Prime Minister Yoshihide Suga announced Monday the central government was considering declaring a state of emergency in parts of the country, after data showed countermeasures had failed to stop the novel coronavirus from spreading further during the New Year’s holidays.
While Suga has yet to clarify when, where or for how long the declaration would take effect, media reports speculate the order could be handed down this week and target Tokyo and the prefectures of Kanagawa, Chiba and Saitama.
“The government will begin to consider declaring a state of emergency in Tokyo and its neighboring prefectures,” Suga said Monday during the first news conference of the year. “New cases have not declined. On the contrary, they continue to climb which means stronger measures are necessary.”
On Thursday, the nation logged a record-breaking 4,520 new cases of COVID-19. Two days later, a formal request was submitted by the four governors calling on the central government to declare a state of emergency to stop the virus from spreading further.
According to Suga, the greater Tokyo metropolitan area — which includes the capital as well as Kanagawa, Saitama and Chiba prefectures — accounts for more than half of the country’s total cases. Tokyo reported 884 new cases Monday, bringing the capital’s cumulative total past 63,000 infections.
Until the governors made their request, Suga and members of his Cabinet had largely deflected suggestions that the nationwide surge of COVID-19 warranted a state of emergency. Media reports said top government officials were skeptical it would be effective without stricter laws allowing penalties to be imposed on businesses that failed to comply with business closure requests.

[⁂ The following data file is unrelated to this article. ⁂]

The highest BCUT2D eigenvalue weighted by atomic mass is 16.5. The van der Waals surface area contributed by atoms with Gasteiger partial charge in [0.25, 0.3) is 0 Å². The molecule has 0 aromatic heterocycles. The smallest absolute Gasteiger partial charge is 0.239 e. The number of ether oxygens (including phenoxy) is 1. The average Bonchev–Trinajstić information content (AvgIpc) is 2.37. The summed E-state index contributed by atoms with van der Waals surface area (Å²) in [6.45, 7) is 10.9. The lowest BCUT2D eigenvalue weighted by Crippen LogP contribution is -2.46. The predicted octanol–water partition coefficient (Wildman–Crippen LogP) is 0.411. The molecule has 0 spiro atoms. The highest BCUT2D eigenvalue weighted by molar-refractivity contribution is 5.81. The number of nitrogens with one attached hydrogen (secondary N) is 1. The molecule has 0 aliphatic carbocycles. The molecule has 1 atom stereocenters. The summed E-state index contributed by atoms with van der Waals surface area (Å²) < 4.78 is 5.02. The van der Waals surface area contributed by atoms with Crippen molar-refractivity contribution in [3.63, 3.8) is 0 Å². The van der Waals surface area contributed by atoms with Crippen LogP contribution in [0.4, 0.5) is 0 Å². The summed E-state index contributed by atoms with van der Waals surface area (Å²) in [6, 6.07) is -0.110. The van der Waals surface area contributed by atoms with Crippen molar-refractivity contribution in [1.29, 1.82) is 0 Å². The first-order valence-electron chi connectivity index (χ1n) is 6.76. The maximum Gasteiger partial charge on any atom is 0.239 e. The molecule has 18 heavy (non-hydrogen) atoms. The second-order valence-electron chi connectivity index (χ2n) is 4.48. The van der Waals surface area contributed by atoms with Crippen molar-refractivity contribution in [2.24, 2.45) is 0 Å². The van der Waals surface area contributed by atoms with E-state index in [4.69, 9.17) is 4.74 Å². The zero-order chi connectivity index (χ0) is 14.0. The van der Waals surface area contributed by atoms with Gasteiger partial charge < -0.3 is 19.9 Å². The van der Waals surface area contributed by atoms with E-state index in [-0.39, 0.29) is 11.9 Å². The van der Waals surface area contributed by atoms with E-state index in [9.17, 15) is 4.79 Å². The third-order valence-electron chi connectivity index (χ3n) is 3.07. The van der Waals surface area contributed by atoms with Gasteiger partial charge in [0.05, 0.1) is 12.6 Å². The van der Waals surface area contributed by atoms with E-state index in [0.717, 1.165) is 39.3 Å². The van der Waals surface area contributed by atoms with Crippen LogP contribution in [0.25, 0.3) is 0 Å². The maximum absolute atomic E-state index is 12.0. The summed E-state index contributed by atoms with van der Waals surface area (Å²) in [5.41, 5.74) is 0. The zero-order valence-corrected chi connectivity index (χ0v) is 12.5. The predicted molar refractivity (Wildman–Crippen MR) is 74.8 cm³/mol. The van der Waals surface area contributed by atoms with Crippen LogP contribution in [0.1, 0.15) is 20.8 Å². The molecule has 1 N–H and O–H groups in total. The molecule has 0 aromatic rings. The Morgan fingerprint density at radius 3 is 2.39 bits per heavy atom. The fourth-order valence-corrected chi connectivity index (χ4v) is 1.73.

Suga said Monday the Cabinet was planning to propose a revision to the country’s virus-related law during the next Diet session, which commences Jan. 18.
Tokyo Gov. Yuriko Koike and her counterparts in Kanagawa, Chiba and Saitama are thought to be forming a plan to ask local food establishments to close by 8 p.m., and to call on residents to avoid nonessential outings after that time.
Restaurants, karaoke bars and other eateries that served alcohol in parts of major cities across the country had already been asked to close by 10 p.m. until January, including in parts of Tokyo, Hokkaido and the prefectures of Aichi, Chiba and Saitama. Residents of the prefectures of Chiba, Hyogo and Ibaraki have been asked to refrain from traveling to the cities of Tokyo, Osaka and Sapporo, and other virus hot spots.
Suga said Monday that a significant portion, if not a majority, of new cases in the past few months had been traced back to food establishments. In Tokyo, he added, such infections accounted for around 60% of cases.
On Dec. 31, the capital reported an unprecedented 1,337 new cases. “Moving forward, efforts to curb the virus must be limited and focused,” Suga added.
The central government is not considering expansive school closures even if a state of emergency is declared, Yasutoshi Nishimura, the Cabinet minister leading the country’s coronavirus response, said during a news conference Monday.